The camera is a fixed-focus device with no LED, so you won't be using it close-up or at night, but in daylight – and at ranges beyond a metre – the results are more than acceptable and a a good deal better than anything you get from an Orange San Francisco's 3.2Mp snapper. Moreover, the C5's OS/CPU combination works wonders for the 1,000mAh battery. Even with regular use of the Wi-Fi and GPS radios it is perfectly possible to get the best part of three days between charges. Try doing that with an Android handset.
As budget smarties go, it has a decent share of plus points
As with most Nokia handsets, the often overlooked basics are very well covered. Call quality and signal reception were faultless and audio playback commendably rich and clear once some decent earphones were brought into play. While only a few might consider chucking it away as soon as they get one, another enticement is that Nokia claims 80 per cent of the phone is recyclable. Apparently, all of its packaging is made from recycled material, so you can make a call and hug a tree at the same time.
The Nokia C5-03 is all about value for money. At £130 pre-paid it's significantly cheaper than its, admittedly, significantly better C6 and C7 brothers, which will set you back around £200 and £300 respectively. However, for the price you get a reasonable camera, good wireless connectivity, all the smartphone functionality many people are ever likely to need, excellent call quality and good battery life. On the down side, despite improvements, Symbian^1 is now yesterday's technology and the screen is underwhelming. ®
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Nokia C5-03 budget touchscreen smartphone
Trying to convert myself to android but having a hard time of it -
I've got a Nokia 5800 and I'm trying out the Orange San Francisco (sounds like a bargain on the face of it at £100 with a good res screen). The android OS is great but a rogue app is using data (after doing a factory reset it's OK - I'm wondering if it's Facebook which I can't un-install as it's a "system" app! - this time I didn't sign into it). The build quality is worse. And there's an issue with it forgetting about the SIM card. I had to install the "blade wifi fix" app to sort out a Wifi problem. The sat nav is on-line so no use when I'm on holiday and Google don't cover as many countries as Ovi anyway. it's also very basic in comparison.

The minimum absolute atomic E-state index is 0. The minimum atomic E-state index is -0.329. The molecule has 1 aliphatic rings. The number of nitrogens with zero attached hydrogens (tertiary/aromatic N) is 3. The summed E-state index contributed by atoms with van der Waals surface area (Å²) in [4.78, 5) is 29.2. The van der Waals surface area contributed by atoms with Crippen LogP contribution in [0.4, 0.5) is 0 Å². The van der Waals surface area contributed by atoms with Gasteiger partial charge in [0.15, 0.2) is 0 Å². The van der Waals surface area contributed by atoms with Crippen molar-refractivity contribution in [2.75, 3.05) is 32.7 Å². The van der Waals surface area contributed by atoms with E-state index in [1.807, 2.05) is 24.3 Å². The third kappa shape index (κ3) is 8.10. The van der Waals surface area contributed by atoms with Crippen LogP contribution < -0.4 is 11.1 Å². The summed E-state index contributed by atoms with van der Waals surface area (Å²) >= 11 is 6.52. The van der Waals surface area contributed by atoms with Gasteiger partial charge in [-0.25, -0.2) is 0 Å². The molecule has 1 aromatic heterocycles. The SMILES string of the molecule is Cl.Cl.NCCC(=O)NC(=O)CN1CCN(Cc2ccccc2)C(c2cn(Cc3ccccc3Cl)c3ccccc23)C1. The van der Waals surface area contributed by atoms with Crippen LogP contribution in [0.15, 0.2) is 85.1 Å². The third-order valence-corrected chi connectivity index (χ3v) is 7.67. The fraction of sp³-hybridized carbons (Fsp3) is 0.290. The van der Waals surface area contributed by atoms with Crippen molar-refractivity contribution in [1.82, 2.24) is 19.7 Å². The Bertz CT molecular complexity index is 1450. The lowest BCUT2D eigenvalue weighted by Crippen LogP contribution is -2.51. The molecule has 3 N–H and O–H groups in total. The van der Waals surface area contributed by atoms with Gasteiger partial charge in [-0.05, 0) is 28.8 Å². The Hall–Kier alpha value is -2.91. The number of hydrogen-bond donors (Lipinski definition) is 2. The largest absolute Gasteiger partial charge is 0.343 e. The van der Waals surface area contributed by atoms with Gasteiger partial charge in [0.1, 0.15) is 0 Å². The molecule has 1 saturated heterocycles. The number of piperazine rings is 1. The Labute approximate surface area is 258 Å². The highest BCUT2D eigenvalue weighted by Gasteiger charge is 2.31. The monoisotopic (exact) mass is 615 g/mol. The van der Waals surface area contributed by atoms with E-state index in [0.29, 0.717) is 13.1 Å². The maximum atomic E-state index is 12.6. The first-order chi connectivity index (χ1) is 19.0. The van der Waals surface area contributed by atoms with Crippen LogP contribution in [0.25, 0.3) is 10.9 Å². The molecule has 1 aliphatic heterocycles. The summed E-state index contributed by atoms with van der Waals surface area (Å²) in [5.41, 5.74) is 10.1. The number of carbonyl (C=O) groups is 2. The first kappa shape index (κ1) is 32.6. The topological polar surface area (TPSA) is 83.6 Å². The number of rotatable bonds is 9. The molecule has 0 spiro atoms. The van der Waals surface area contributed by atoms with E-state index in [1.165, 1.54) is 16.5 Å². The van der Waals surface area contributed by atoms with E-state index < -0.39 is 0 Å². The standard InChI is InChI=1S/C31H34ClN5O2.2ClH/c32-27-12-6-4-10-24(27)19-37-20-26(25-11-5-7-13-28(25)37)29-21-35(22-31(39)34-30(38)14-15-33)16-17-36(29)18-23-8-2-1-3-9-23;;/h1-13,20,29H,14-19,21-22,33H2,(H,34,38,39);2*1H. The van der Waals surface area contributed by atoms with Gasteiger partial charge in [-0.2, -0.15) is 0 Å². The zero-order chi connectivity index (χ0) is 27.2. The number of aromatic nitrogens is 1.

Even if I spent a bit more on a better android phone, I'd then be into the no battery life issue. Two guys at work leave theirs plugged in permanently when they're at home or at their desk!
I'm not sure why I want android other than everyone else has one and it looks prettier. Being a geek I like the idea of the linux command line and clever apps but on the other hand, I do need a phone that works as a phone (and occasional sat nav) and doesn't cost more than a laptop.
So, you get what you pay for...
...and you get quite a lot.
Specifically, good call quality, long battery life, a good enough UI and operating system, some nice features.
You don't get an app store full of fluff for the hard of thinking, it doesn't cost you £500, and fanbois (most shades of) won't want you in their club.
It just gets better.
I know it's currently trendy to diss Nokia, but come on, what happened to function over form?
Disclaimer: I own and love my 5800, running the same OS, I think. And in cold weather I can keep my gloves on in cold weather, because it's got a resistive screen.
You *can* get androids for this price.
Vodafone is offering the X10 Mini on PAYG for £130 and the Orange San Francisco is available for £100 PAYG which makes them both realistic alternatives to the C5-03 for any potential smartphone buyer on a budget.
At the high end of 'budget'
Let's not forget the extra £10-15 to unlock it, if you want to run a budget phone on a budget PAYG network. Making it nearly twice the price of an unlocked San Francisco (free unlock available).
Unless you really want to pay more in call charges than you did for the phone in a frighteningly short time.
It's unfortunate for Nokia, Android is redefining what 'budget' means.